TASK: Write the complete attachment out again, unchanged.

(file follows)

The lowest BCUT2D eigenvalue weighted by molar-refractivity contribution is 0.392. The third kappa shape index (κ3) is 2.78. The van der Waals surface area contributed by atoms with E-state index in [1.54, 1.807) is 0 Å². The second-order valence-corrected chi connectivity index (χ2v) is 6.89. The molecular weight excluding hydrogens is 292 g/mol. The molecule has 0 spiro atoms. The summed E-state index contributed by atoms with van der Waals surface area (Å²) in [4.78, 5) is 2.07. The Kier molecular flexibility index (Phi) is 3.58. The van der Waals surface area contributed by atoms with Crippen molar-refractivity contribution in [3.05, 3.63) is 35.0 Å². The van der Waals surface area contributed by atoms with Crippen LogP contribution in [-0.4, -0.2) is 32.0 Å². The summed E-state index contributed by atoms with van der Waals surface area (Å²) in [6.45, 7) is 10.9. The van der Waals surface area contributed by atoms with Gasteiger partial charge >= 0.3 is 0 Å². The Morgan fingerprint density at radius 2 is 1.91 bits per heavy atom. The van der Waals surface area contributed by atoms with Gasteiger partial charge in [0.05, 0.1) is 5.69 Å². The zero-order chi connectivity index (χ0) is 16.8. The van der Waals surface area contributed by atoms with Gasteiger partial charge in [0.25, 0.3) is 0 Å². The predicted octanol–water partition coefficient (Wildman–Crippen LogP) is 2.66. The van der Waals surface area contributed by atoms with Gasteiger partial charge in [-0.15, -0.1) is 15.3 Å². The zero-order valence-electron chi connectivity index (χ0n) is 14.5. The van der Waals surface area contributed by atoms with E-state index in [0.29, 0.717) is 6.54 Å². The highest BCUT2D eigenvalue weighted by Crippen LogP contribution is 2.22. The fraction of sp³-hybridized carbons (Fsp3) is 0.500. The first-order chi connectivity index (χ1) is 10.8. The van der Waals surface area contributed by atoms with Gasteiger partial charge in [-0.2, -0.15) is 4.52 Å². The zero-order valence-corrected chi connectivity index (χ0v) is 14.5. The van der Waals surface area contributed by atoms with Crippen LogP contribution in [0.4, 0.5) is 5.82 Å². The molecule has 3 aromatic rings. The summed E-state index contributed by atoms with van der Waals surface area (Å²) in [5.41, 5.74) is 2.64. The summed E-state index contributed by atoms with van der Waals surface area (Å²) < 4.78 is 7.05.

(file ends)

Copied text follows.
The lowest BCUT2D eigenvalue weighted by molar-refractivity contribution is 0.392. The third kappa shape index (κ3) is 2.78. The van der Waals surface area contributed by atoms with E-state index in [1.54, 1.807) is 0 Å². The second-order valence-corrected chi connectivity index (χ2v) is 6.89. The molecular weight excluding hydrogens is 292 g/mol. The molecule has 0 spiro atoms. The summed E-state index contributed by atoms with van der Waals surface area (Å²) in [4.78, 5) is 2.07. The Kier molecular flexibility index (Phi) is 3.58. The van der Waals surface area contributed by atoms with Crippen molar-refractivity contribution in [3.05, 3.63) is 35.0 Å². The van der Waals surface area contributed by atoms with Crippen LogP contribution in [-0.4, -0.2) is 32.0 Å². The summed E-state index contributed by atoms with van der Waals surface area (Å²) in [6.45, 7) is 10.9. The van der Waals surface area contributed by atoms with Gasteiger partial charge >= 0.3 is 0 Å². The Morgan fingerprint density at radius 2 is 1.91 bits per heavy atom. The van der Waals surface area contributed by atoms with Gasteiger partial charge in [0.05, 0.1) is 5.69 Å². The zero-order chi connectivity index (χ0) is 16.8. The van der Waals surface area contributed by atoms with Gasteiger partial charge in [0.25, 0.3) is 0 Å². The predicted octanol–water partition coefficient (Wildman–Crippen LogP) is 2.66. The van der Waals surface area contributed by atoms with Gasteiger partial charge in [-0.15, -0.1) is 15.3 Å². The zero-order valence-electron chi connectivity index (χ0n) is 14.5. The van der Waals surface area contributed by atoms with E-state index in [0.29, 0.717) is 6.54 Å². The highest BCUT2D eigenvalue weighted by Crippen LogP contribution is 2.22. The fraction of sp³-hybridized carbons (Fsp3) is 0.500. The first-order chi connectivity index (χ1) is 10.8. The van der Waals surface area contributed by atoms with Gasteiger partial charge in [-0.2, -0.15) is 4.52 Å². The zero-order valence-corrected chi connectivity index (χ0v) is 14.5. The van der Waals surface area contributed by atoms with Crippen LogP contribution in [0.4, 0.5) is 5.82 Å². The molecule has 3 aromatic rings. The summed E-state index contributed by atoms with van der Waals surface area (Å²) in [5.41, 5.74) is 2.64. The summed E-state index contributed by atoms with van der Waals surface area (Å²) < 4.78 is 7.05.